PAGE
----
(As an aside: I don’t worry what people put in cards, just to receive them is a lovely gesture, but I’ve seen a number of different approaches which got me thinking. To address a baby, who is yet to be safely born and named, but omit the very name of my departed child, who lived 12 years, was alive not long ago and a part of many people’s lives, is rather bizarre when I think about it. [Believe me, this type of thing is never something I’d considered until I got here. When I (over)analyse things like this, which I tend to do in the early hours, I have found myself saying ‘It’s a grief thing’. It’s something almost irrational that only a grieving person would bother to think.] Of course, I totally understand why people do this – I’ve done it myself! I expect it’s too painful for them to include her name (there is simply no etiquette as far as that is concerned!), or they did not want to cause offence or upset, and simply want to acknowledge the new hope we have. To be honest, I’d rather people just did what felt right for them, but, if it helps, the worst has happened. I cry in some way every day; this is my life now. It simply cannot get any worse even if someone graffitied her name all over a brick wall in 6-foot high letters, I cannot be more upset than I am whether her name is used or not.)
So, from birth to death. Grief becomes ‘the new baby’. By contrast, after a death, we feel urged and under some pressure to get back to normality as quickly as possible, though this pressure is often internal – because other people are getting on with things, we feel we should too, and we crave normality. Often, no long-term plan is put in place to cover for you, like with Maternity Leave for example, perhaps a few days or possibly weeks at most (‘How long will you be needing off anyway?’). [It’s also part of the reason I signed the Bereavement Leave petition, which campaigns for better leave rights for bereaved parents.] After all, we are not ill ourselves, we’re just ‘upset’ at the moment, right? Surely we need the distraction of work, it’ll help ‘take our mind of it’. Perhaps it will, but what if it doesn’t and a few months or years down the line it really hits us?
And then people don’t talk about it for fear of upsetting you or saying the wrong thing, some simply avoid you altogether. Often the bereaved don’t want to talk about it, so even if we’re asked, we simply say, ‘Oh, I’m okay.’ We have to go at our pace and don’t want to pour out to everyone we meet. Everything becomes a bit awkward.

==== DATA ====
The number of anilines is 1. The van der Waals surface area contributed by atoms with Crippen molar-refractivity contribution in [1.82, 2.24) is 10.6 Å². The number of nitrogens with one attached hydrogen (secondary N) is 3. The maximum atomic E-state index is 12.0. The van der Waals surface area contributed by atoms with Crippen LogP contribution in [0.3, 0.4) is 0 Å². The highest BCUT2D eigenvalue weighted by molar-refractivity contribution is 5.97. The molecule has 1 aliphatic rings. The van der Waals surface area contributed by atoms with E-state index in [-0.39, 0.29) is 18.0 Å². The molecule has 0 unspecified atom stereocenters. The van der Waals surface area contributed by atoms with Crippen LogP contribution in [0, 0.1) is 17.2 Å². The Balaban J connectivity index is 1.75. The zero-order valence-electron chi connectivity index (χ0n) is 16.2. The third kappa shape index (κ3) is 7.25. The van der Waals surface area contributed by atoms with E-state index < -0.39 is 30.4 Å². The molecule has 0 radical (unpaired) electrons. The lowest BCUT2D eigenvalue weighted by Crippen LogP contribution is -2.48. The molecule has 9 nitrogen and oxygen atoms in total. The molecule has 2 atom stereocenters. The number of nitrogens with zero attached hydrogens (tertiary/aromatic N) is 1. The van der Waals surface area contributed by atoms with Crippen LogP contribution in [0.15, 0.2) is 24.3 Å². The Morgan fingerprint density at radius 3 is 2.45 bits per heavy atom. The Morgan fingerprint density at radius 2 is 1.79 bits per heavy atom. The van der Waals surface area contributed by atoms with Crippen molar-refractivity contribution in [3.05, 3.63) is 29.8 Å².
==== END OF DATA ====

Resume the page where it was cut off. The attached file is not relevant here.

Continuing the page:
And, of course, we can’t look after ourselves. We can’t eat properly (not just because our appetite has changed from nausea to comfort eating, but because, temporarily, we have no idea now how to prepare and plan meals). We ache all over. Are anxious. If we had flu, we’d hit that bed so fast, turn the phone off and stay under the covers for a week. That’s a legitimate reason to be out of action, right? But no matter how often I’ve felt it, I haven’t hidden under the covers… partly due to my fear of going there and never coming out, mostly simply because my other children need me… but perhaps some time to just ‘be’, be with my thoughts, think of no one else for a while, is what I need?
Oh, but ‘in time’… Time is a healer, isn’t it? No, not really. Time let’s us know that life is still there for us, if we want it. It lets the wounds of grief scar over, a scar that we need to feel in order to keep close to that person. With time, we still need grief, it just changes from being all-consuming to being a part of the life we’ve found ourselves living ever since. I recall seeing an interview with the lovely Mary Berry, now in her eighties, who lost her son when he was 19, despite her professional attitude and composed demenour, even after all these years she still wells up quickly when asked about her son. The scar of his loss all too quickly opens up. I could see that that was what life would be for me now.
I was offered a reiki healing session recently by a well-meaning acquaintance. A thoughtful gesture I don’t deny, but I don’t really understand reiki; in any case, I balked at the thought of being healed. Much as I want this constant pain, confusion and emotional instability to go, it’s all I have now. I need it to feel I’m still being her mother, feeling her loss, doing something for her by at least grieving. I’m not sick. I don’t need a cure or a pill. The only cure I’ll have is when I’m finally with her again.
I don’t really know what point I’m trying to make here, but reading back it’s clear that grief is one big rambling mess that none of us can fully understand or predict. It’s an endless, lonely emotional rollercoaster; how can any two people truly share the exact same terrible ride? All I can do is pray. Pray for peace in my heart and the strength to live and love the life I have day by day.